Language arts are fundamental in anchoring one’s thinking and communicating one’s ideas effectively. The skills of reading critically, writing forcefully, speaking clearly, and listening actively are key.
As students travel through their time at The Philadelphia School, their facility with and understanding of language animates their work across the disciplines. We see language work interwoven across the day, so that conversations, vocabulary, and craft become a seamless part of reading, writing, speaking, and listening in all classrooms.
To become skilled readers, students must read widely and deeply from among a broad range of high-quality, increasingly challenging literary and informational texts. Through extensive reading of stories, dramas, poems, and myths from diverse cultures and different time periods, students gain literary and cultural knowledge, as well as familiarity with various text structures and elements, including digital media. By reading texts in history/social studies, science, and other disciplines, they build a foundation of knowledge in these fields that will also give them the background needed to be better readers in all content areas. The curriculum is intentionally and coherently structured to develop rich content knowledge within and across grades.
The act of writing itself enhances one’s ability to make meaning of experience for oneself and others. Creating text expands thinking, generates knowledge, and shares and communicates understanding. Writing involves effort, risk, and purpose; it takes practice, trial and error, exposure, direct instruction, time, and social support.
Over the course of their time at The Philadelphia School, students learn how to generate writing ideas across topics and genres and become increasingly skillful at crafting a polished final piece. They appreciate that writing is a recursive process that involves prewriting, drafting, revising, editing, and publishing. Each year, students demonstrate increasing sophistication in all aspects of language use, from vocabulary and syntax to the development and organization of ideas.
Speaking and listening
Each day, students take part in a variety of rich, structured conversations—as part of a whole class, in small groups, or with a partner. They learn to contribute accurate, relevant information; respond to and develop what others have said; and analyze and synthesize ideas. Students learn to integrate information from oral, visual, quantitative, and media sources and are encouraged to evaluate what they hear, to use media and visual displays strategically, and to adapt speech to context and task.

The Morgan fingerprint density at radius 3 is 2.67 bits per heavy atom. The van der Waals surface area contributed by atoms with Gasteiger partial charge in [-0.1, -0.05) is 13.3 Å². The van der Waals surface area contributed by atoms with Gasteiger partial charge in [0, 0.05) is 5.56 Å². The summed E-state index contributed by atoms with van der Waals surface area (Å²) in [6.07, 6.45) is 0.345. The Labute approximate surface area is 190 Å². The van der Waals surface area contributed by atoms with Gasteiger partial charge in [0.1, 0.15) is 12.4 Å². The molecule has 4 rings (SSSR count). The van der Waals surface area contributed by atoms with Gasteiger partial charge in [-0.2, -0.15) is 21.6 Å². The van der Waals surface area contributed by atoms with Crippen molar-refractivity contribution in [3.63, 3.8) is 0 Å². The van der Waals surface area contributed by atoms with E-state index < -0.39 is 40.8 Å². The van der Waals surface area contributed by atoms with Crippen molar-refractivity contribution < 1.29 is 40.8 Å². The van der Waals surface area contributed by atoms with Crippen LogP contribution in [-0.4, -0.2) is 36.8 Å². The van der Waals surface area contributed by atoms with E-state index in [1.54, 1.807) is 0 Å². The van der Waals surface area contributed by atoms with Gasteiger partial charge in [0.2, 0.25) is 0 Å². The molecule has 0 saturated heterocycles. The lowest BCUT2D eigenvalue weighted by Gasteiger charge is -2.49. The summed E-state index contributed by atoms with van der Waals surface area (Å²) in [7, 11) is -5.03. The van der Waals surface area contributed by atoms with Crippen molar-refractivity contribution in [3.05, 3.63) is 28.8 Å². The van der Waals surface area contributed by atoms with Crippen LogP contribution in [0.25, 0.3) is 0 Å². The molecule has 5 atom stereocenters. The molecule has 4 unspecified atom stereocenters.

In the early elementary grades, students
- build foundational skills for reading by developing and attending to a strong phonemic awareness, fluency, vocabulary, and comprehension.
- use writing as a way to offer and support opinions, to demonstrate understanding of the subjects they are studying, and to convey real and imagined experiences and events.
- develop the capacity to build knowledge on a subject through research projects and to respond analytically to literary and informational sources.
- establish active listening and effective and civil speaking skills and learn the conventions of language through dramatic play, read-alouds, discussions, and sharing.
In the upper elementary grades, students
- are becoming proficient readers with the capacity to comprehend texts across a range of genres and disciplines
- gain a reservoir of literary and cultural knowledge, references, and images by reading literature and literary nonfiction of steadily increasing sophistication
- develop the ability to evaluate intricate arguments and to surmount challenges posed by complex texts
- become increasingly proficient in taking task, purpose, and audience into consideration in their writing
- become adept at gathering information, evaluating sources, and citing material accurately, reporting findings from their research and analysis of sources in a clear and cogent manner.
- demonstrate command of the conventions of standard English grammar, usage, and mechanics when writing
- hone their skills as active listeners and clear and respectful speakers in a diverse and scholarly community
- become increasingly adept at building a learning environment that values cooperation, assertion, responsibility, empathy, and self-control